MacLeod, was also a prolific composer and was aware that I spent my
summer vacation `on missionary duty on the Continent', as he put it. Not
only did he not ask for royalties - he was fully supportive and even
posted me new reeds on occasion when I needed them. During his lifetime
he published seven books of tunes, not in order to get rich from
collecting-society royalties, but so that people would play his music.
11.  In short, folk music is primarily a community-based activity rather
than a commercial activity. It is driven by love of music, shared
cultural interests, the pleasure of participation, the social aspects,
and (at the top end) by competition for prizes and honours. It lies at
the other end of the spectrum from commercial pop music, whose vendors
have been doing much of the lobbying for recent changes in community law.

12.  Now, however, the incessant tightening of copyright law is starting
to have unpleasant effects on folk music, which are starting to cause
serious disquiet.
16.  The effect is that school bands will be much less likely to play
any recently composed music. This is totally perverse given the preamble
to the EU Copyright Directive:

  (14) This Directive should seek to promote learning and culture by
  protecting works and other subject-matter while permitting exceptions or
  limitations in the public interest for the purpose of education and

17.  The reaction of music composers is as one might expect. Neil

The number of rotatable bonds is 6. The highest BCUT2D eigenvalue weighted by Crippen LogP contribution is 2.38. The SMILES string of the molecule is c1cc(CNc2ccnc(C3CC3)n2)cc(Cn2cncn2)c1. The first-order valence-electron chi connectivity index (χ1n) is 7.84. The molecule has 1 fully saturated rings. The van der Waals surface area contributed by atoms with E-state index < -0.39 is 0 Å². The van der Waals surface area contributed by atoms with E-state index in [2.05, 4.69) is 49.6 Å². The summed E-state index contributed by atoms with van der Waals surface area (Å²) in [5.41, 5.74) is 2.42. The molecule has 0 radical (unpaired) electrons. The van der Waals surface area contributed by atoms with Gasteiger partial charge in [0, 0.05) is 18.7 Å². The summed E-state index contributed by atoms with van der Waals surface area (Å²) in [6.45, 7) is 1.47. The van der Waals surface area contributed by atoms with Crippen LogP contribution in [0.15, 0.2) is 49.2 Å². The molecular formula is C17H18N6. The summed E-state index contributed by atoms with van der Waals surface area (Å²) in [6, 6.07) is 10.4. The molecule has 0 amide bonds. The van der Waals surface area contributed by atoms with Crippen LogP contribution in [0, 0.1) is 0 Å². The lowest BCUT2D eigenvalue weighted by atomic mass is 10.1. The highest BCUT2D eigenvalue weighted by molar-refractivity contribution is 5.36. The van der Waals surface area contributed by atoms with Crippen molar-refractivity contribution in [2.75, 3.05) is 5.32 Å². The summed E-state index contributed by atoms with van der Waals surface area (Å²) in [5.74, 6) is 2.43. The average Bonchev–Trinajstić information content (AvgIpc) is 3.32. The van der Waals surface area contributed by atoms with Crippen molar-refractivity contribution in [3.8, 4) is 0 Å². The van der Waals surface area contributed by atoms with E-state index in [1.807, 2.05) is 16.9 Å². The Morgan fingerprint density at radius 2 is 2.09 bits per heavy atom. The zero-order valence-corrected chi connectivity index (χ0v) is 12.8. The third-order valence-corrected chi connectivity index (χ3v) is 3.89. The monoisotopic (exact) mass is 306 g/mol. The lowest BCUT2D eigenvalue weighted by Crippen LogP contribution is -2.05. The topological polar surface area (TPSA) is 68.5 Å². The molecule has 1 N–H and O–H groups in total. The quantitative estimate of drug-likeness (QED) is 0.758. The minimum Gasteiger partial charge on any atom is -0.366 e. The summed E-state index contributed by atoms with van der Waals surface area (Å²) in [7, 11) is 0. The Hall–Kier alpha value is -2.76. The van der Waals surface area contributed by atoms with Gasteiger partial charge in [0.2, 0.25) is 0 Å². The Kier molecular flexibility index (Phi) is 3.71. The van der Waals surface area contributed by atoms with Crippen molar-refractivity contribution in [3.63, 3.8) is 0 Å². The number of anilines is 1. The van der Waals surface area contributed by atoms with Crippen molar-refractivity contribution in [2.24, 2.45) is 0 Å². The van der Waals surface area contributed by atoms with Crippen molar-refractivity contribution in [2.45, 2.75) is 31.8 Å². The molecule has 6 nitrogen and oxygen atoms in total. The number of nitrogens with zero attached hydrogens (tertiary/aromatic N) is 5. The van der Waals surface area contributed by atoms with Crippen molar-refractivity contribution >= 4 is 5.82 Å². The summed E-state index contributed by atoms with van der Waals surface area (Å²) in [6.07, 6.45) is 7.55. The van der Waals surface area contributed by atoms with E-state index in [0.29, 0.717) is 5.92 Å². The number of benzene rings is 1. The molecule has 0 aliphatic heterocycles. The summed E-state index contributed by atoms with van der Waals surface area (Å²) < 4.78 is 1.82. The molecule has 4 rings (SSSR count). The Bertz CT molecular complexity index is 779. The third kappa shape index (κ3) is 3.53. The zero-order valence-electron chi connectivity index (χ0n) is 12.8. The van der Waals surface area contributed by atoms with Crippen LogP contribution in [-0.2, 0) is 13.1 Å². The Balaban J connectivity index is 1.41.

Dickie, one of the prominent composers of my own generation (and a
former piper in my school band) has written that provided a band or
school owns one copy of his book, that's enough; they are welcome to
photocopy tunes for practice. Other composers take an even more liberal
view. Some place their music completely in the public domain; others
(like Matt Seattle) put their compositions on their websites as well as
in published books, so that sheet music becomes free for non-commercial
performances, but retain the right to collect royalties from commercial
performances through the PRS and from commercial recordings through the

18.  Now consider what might happen with the harmonisation of collecting
societies in Europe. If the Commission, the Parliament and the Council
agree to follow past practice of harmonising all copyright-related
matters upwards, then we may expect European collecting societies to
follow the German model. I understand that there, a copyright owner must
pass all rights to the collecting society. A composer who grants a
licence for the limited, not-for-profit reproduction of sheet music (as
Neil Dickie has done) cannot participate in their system.

19.  Thus the effect of imposing German practice throughout Europe would
be to deprive some folk music composers of royalty streams to which they
are entitled and which they currently receive. That is clearly unjust